AAL Shipping orders two more 32,000 DWT heavy lift Super B-Class vessels.

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AAL Shipping has added an additional two ships to its order of six 32,000 deadweight (DWT) heavy lift Super B-Class vessels. The order was signed by AAL and Schoeller Holdings’ Founder & Chairman, Heinrich Schoeller, at the recent naming ceremony of m/v ‘AAL LIMASSOL’ (pictured, during construction) at the CSSC Huangpu Wenchong Shipbuilding Company in the Chinese province of Guangdong.

The two additional vessels, to be named the m/v ‘AAL NEWCASTLE’ and ‘AAL MUMBAI’ will each feature an increased maximum heavy lift capability of 800 tonnes, compared to the rest of the Super B-Class fleet which can each lift a maximum 700 tonnes.

These vessels will bring AAL’s total fleet tonnage to 831,800 DWT.

Kyriacos Panayides, CEO of AAL, commented, “AAL’s new order of an additional two Super B-Class powerhouses brings our newbuilding fleet up to eight vessels and 256,000 DWT. This is a strategic move to strengthen our global industrial projects foothold and boost our capacity and service levels on major shipping lanes connecting Oceania, Asia, Middle East, Europe, and the Americas.

“A huge investment of this kind for our third-generation newbuilding plan is not something we take lightly, as it was made with our project customer cargo needs on top of mind and combining 30 years of experience in this challenging and demanding industry we serve – a true leap into the future. We are incredibly proud of all the work that has gone into the innovative design and development of this fleet.”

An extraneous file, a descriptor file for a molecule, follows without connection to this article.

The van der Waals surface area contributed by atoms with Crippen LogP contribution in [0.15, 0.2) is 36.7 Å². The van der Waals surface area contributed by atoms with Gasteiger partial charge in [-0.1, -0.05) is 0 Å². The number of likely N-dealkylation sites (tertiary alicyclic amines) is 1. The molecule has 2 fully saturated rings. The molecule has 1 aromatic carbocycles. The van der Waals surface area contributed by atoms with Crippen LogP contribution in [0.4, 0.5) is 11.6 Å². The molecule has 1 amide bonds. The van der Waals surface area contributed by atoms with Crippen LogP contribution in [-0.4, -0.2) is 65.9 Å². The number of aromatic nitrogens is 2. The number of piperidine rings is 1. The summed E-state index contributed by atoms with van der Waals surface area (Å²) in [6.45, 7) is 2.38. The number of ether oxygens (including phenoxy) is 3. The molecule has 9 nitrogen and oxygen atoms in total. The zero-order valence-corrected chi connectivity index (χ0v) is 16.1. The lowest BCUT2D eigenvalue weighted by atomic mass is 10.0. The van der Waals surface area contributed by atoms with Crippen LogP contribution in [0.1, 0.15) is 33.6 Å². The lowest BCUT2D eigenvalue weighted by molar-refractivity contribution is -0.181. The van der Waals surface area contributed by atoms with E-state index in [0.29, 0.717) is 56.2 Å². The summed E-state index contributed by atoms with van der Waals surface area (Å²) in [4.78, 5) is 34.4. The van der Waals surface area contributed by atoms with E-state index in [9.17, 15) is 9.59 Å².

Christophe Grammare, Managing Director of AAL, explained, “The maiden voyage of the first of AAL’s Super B-Class fleet, the ‘AAL LIMASSOL’ has already broken all voyage performance records for AAL, with over 77,000 freight tonnes of cargo booked onto her planned journey from Asia to Europe. A broad mix of project heavy lift and general cargo includes two 135-metre-long barges – 1,650 and 1,425 tonnes respectively – fifteen 80.5-metre-long wind blades, modules, trucks, transformers, a dismantled crane and much more besides. This demonstrates the objective of achieving greater economies of scale for our shippers as compared to most other MPVs.”

He added, “Looking into the future, the trend in industrial project cargo is towards fabricating larger and more complex components, and we need to be ahead of that curve. The combination of these new ships’ unique design, cargo handling technologies and heavy lift capabilities – which on the two additional vessels has increased to 800 tonnes maximum lift – allows them to also accommodate the far bigger and heavier cargoes of tomorrow, ones that until now may have been out of our reach.”

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